And finally…millennials losing their grip

Car SaleThe strength of the good, old-fashioned handshake is on the decline because we don’t do enough physical work anymore, according to new research.

Long seen as an important part of business meetings, deal making and job interviews, a new study published by the Journal of Hand Therapy, has revealed that the handshake of men and women under 30 is now weaker than it was in 1985.

The researchers asked 237 male and female volunteers to squeeze a hand dynamometer — joy-stick type-things - and found men aged 20-24 had average hand grips of 101 pounds with their right hand, and 99 pounds with their left.

Those results are measly compared to 1985 when the same age group could grip 121 and 105 pounds — losses of 20 pounds and 6 pounds respectively.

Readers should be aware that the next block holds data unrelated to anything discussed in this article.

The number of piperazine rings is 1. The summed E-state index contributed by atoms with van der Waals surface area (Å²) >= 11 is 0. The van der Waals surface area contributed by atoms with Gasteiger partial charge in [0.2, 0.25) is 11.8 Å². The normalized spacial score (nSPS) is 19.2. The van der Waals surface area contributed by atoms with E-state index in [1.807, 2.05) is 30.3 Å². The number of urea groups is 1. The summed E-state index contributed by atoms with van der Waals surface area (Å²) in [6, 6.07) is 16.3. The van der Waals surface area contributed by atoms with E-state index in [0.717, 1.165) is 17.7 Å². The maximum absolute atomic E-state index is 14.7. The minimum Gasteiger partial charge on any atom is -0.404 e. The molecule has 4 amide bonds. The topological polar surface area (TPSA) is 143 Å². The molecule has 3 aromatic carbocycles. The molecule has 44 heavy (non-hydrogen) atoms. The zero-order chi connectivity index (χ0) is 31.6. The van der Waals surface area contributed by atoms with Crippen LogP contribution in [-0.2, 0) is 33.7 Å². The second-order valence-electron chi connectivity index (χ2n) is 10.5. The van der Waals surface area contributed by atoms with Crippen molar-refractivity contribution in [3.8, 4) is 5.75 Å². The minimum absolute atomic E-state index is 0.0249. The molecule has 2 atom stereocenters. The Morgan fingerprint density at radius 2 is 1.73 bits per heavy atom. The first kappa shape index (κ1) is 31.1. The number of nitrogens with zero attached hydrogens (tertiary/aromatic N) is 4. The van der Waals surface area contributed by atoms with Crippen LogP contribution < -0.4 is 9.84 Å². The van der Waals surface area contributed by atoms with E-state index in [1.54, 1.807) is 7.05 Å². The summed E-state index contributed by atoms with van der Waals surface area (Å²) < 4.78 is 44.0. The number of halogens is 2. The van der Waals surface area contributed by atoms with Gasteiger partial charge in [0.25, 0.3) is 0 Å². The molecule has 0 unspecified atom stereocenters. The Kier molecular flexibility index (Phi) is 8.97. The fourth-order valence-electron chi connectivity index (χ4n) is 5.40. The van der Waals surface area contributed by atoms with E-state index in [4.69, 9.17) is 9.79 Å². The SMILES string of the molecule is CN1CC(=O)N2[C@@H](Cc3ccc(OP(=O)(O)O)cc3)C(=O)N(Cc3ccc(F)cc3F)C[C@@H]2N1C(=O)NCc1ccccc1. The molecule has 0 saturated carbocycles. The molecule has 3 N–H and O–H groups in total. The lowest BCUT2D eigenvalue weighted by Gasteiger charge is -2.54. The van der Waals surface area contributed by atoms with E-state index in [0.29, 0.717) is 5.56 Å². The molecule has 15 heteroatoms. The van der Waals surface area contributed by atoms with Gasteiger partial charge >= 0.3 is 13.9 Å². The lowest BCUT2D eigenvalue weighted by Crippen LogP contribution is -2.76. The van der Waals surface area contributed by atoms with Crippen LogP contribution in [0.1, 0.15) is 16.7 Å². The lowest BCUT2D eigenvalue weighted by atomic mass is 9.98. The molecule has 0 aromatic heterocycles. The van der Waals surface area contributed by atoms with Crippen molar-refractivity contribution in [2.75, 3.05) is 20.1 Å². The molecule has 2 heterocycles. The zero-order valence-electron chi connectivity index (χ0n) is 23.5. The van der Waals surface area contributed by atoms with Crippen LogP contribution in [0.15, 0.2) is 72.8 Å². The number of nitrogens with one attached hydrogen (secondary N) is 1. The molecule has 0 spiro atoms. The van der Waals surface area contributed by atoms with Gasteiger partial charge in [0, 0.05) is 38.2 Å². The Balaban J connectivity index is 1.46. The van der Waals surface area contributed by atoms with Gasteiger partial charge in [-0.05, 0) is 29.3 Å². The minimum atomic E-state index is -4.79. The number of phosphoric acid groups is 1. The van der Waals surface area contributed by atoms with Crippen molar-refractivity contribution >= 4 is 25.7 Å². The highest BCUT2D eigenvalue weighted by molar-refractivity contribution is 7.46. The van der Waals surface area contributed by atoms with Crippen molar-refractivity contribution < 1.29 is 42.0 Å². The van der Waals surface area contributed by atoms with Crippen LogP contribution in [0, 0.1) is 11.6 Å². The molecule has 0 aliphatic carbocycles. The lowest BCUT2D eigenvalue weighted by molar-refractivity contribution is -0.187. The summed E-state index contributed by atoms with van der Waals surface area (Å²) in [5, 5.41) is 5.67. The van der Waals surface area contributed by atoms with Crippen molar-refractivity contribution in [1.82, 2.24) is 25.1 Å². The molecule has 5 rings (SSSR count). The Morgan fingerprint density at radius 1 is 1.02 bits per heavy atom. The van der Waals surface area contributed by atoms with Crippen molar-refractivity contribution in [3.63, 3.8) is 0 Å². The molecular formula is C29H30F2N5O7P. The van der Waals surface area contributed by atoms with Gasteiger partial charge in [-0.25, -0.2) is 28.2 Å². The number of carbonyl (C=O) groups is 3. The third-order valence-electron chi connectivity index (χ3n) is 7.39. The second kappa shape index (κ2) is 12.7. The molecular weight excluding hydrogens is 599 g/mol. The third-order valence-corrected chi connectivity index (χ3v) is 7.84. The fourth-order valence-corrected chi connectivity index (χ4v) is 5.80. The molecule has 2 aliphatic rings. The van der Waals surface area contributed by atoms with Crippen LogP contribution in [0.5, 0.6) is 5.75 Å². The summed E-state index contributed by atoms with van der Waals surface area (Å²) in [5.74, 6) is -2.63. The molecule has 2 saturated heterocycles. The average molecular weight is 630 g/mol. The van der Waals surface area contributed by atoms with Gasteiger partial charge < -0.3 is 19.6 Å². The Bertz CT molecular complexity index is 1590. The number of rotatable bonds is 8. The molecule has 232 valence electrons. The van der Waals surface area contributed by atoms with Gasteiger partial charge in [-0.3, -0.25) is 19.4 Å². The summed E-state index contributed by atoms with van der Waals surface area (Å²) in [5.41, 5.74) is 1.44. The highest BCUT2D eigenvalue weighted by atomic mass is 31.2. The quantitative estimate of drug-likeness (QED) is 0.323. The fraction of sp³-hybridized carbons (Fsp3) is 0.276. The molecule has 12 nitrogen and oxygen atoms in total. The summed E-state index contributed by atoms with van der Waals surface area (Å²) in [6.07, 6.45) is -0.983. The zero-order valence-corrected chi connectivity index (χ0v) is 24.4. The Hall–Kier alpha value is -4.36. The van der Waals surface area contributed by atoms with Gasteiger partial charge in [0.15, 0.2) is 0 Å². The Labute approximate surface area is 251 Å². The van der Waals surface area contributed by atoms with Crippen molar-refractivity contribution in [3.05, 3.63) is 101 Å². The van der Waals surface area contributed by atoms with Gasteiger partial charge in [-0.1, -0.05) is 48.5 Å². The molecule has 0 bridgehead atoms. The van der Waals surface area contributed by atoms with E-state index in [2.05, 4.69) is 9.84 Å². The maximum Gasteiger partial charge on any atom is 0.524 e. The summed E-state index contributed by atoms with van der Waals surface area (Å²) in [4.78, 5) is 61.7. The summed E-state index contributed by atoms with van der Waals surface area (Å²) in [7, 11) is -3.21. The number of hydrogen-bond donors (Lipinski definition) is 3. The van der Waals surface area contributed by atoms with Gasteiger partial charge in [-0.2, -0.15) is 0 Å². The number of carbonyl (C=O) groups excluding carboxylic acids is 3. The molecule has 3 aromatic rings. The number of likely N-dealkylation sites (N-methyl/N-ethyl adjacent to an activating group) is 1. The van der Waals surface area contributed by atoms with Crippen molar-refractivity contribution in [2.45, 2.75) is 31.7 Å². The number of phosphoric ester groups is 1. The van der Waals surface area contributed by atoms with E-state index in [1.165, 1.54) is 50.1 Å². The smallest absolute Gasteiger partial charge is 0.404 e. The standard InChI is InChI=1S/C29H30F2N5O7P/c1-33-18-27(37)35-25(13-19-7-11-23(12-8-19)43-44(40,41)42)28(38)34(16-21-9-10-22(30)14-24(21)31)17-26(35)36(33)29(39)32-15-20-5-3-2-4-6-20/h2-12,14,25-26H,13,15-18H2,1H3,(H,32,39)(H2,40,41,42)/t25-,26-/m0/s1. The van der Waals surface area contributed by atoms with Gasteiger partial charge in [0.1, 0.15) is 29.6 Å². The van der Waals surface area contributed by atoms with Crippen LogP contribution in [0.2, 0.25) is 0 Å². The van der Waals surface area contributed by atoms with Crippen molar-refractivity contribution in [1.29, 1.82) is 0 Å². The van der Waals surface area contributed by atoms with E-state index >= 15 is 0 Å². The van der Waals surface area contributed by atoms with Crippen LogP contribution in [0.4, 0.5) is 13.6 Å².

The study also found that men aged 25-29 were able to grip 26 and 19 pounds less than was the case for men the same age 30 years ago.

Women ages 20-24 showed smaller, but significant losses in their right hand grip. With right-handed grips today of 60 pounds, they’ve lost roughly 10 pounds of force.

The only group where this was not the case and hand strength did not show significant changes were women aged 30-34.

The researchers suggest that this change could be caused by a reliance on technology, and the fact that fewer people work in manual labour in which they must really use their hands.

“Work patterns have changed dramatically since 1985, when the first norms were established,” said lead author Elizabeth Fain of Winston-Salem State University. “As a society, we’re no longer agricultural or manufacturing … What we’re doing more now is technology-related, especially for millennials.”

A University of Iowa study in 2008 showed that those who score highly with handshake raters are also considered to be the most likely to be hired by job interviewers.

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